Prior to the conflict, Syria was classified by the World Bank as a lower middle income country.? Syria’s economy before the crisis was based on agriculture, industry, oil, trade, and tourism. In the years before 2011 the economy faced considerable challenges due to drought, rapid population growth, corruption, and decreasing oil production – economic grievances are considered an underlying factor for the 2011 uprisings.?
The conflict has significantly impacted Syria’s economy, with key challenges including the high level of unemployment, reduced rates of growth, falling productivity in the agriculture sector, and real or suppressed inflation.? In 2015, the fiscal deficit (excluding subsidies) stood at 20% of GDP according to government data.? By the end of 2014, the estimated total losses since the beginning of the conflict stood at USD 202.6 billion. Syria’s economy is now dependent on imports, financed mainly through external loans and financial facilities.?
Gross National Income per capita: USD 1,573 in 2013 (a reduction from USD 2,745 in 2010).?
GDP per capita: In 2010, GDP per capita stood at USD 4,816, with a GDP growth rate of 3.9%.? Syria’s GDP is estimated to have declined by 16% compared to pre-crisis levels.?
GDP composition by sector of origin: In 2010, mining, manufacturing, and utilities accounted for 28% of GDP, wholesale and retail trade 22%, agriculture 20%, and government services 10%. The conflict has significantly impacted the GDP composition by sector: in 2014 agriculture and government services accounted for 46% of total GDP.?
Currency: Syrian pound (SYP). The Syrian pound has depreciated by about 80% since the onset of conflict. As of November 2015, USD 1 equals 189 Syrian pounds.?
Inflation: Inflation averaged 51% between January 2012 and March 2015.?
Budget: Public expenditure accounted for 27.2% of GDP in 2014. The budget deficit stood at 40.5% in 2014.?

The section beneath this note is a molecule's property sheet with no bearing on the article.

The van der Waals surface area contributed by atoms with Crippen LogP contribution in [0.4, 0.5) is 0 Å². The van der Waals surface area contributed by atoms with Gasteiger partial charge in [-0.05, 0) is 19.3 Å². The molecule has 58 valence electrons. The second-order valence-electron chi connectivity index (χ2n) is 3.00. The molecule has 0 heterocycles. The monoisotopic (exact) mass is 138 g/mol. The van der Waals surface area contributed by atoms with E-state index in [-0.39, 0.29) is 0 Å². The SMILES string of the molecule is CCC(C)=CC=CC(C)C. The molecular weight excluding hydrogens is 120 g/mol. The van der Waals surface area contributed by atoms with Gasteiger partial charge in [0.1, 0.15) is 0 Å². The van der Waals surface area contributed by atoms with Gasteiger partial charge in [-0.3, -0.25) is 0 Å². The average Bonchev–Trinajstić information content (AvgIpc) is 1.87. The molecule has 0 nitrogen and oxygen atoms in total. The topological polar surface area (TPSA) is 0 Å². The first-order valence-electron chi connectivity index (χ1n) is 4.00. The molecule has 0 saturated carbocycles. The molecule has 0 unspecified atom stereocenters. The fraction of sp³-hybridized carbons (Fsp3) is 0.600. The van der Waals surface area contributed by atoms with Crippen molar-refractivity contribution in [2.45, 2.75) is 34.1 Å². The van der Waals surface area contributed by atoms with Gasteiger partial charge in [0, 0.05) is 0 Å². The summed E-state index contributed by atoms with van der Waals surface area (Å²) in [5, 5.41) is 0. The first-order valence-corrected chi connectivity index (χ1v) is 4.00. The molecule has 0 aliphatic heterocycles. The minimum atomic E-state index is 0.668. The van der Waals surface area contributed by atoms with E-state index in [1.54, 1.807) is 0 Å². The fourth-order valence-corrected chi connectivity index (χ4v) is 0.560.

Banking: By the end of 2011, Syria’s total banking assets accounted for USD 40 billion, with 27% in private banks. Even before the conflict Syria had one of the smallest banking systems in the Middle East, with only a minority holding a bank account (2011: 157 deposit accounts per 1,000 adults). Since 2011, sanctions have been imposed on the Central Bank of Syria by the EU, US, and Arab League.?
Unemployment: Unemployment rates increased from just under 10% in 2010, to almost 60% in late 2014.?
Labour force per occupation: Industrial sector: 16%, agricultural sector: 17%, service sector: 67% in 2008.?
Main export products: Prior to the conflict: crude oil, minerals, petroleum products, fruits and vegetables, cotton fibre, textiles, clothing, meat and live animals, wheat (CIA World Factbook 2015). In 2014: phosphates, sheep, fruit and vegetables, and dairy products – Syria’s exports dropped from USD 2 billion in 2011 to USD 98 million in 2013.?
Main export partners: Iraq, European Union, Turkey, Saudi Arabia and Lebanon were Syria’s main export partners in 2010.?
Main import products: Prior to the conflict: machinery and transport equipment, electric power machinery, food and livestock, metal and metal products, chemicals and chemical products, plastics, yarn, paper.? In 2014: wheat, petroleum products, food supplies, medicines, and electric power machinery.?
Main import partners: European Union, Turkey, China, Ukraine, and Russia were Syria’s main import partners in 2010.?
Services: In 2010, services accounted for 28% of the labour force, and 68% of the female labour force.?
Agriculture: Wheat, olives, and cotton are the main crops.?Agricultural production has dropped significantly as a result of the conflict and the five-year drought leading to 2011. Syria is now dependent on cereal imports, while it was previously self-sustaining in addition to producing a small surplus for export.?Wheat production in 2015 was 40% lower than pre-crisis levels.? However, as other sectors have been severely affected, agriculture now accounts for the largest part of national output.?
Key industries: The mining sector, including oil production, has seen a 94% contraction in real terms since 2010. Revenues from oil exports decreased from USD 4.7 billion to an estimated USD 0.14 billion in 2015. Gas production has fallen by around one-third.?
Remittances: In 2010, remittances accounted for 2.4% of GDP (USD 1.6 billion), with 93% coming from the Middle East and North Africa.?